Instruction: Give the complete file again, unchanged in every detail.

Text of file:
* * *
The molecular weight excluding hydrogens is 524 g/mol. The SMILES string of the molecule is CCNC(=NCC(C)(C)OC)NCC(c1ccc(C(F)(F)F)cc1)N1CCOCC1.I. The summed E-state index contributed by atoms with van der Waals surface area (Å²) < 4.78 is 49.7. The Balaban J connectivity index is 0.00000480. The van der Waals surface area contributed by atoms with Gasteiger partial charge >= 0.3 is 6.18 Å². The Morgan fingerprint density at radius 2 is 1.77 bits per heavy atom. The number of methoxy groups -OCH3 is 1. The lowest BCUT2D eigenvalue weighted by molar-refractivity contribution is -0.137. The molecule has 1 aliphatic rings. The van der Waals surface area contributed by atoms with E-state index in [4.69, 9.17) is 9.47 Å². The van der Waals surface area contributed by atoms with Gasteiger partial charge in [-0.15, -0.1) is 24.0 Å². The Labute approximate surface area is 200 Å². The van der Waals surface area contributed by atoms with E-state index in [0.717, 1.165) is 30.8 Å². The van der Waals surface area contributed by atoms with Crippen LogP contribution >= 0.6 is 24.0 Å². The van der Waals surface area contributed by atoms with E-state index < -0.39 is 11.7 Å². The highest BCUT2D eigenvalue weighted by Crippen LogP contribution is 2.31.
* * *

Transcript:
The molecular weight excluding hydrogens is 524 g/mol. The SMILES string of the molecule is CCNC(=NCC(C)(C)OC)NCC(c1ccc(C(F)(F)F)cc1)N1CCOCC1.I. The summed E-state index contributed by atoms with van der Waals surface area (Å²) < 4.78 is 49.7. The Balaban J connectivity index is 0.00000480. The van der Waals surface area contributed by atoms with Gasteiger partial charge >= 0.3 is 6.18 Å². The Morgan fingerprint density at radius 2 is 1.77 bits per heavy atom. The number of methoxy groups -OCH3 is 1. The lowest BCUT2D eigenvalue weighted by molar-refractivity contribution is -0.137. The molecule has 1 aliphatic rings. The van der Waals surface area contributed by atoms with E-state index in [4.69, 9.17) is 9.47 Å². The van der Waals surface area contributed by atoms with Gasteiger partial charge in [-0.15, -0.1) is 24.0 Å². The Labute approximate surface area is 200 Å². The van der Waals surface area contributed by atoms with E-state index in [0.717, 1.165) is 30.8 Å². The van der Waals surface area contributed by atoms with Crippen LogP contribution >= 0.6 is 24.0 Å². The van der Waals surface area contributed by atoms with E-state index < -0.39 is 11.7 Å². The highest BCUT2D eigenvalue weighted by Crippen LogP contribution is 2.31.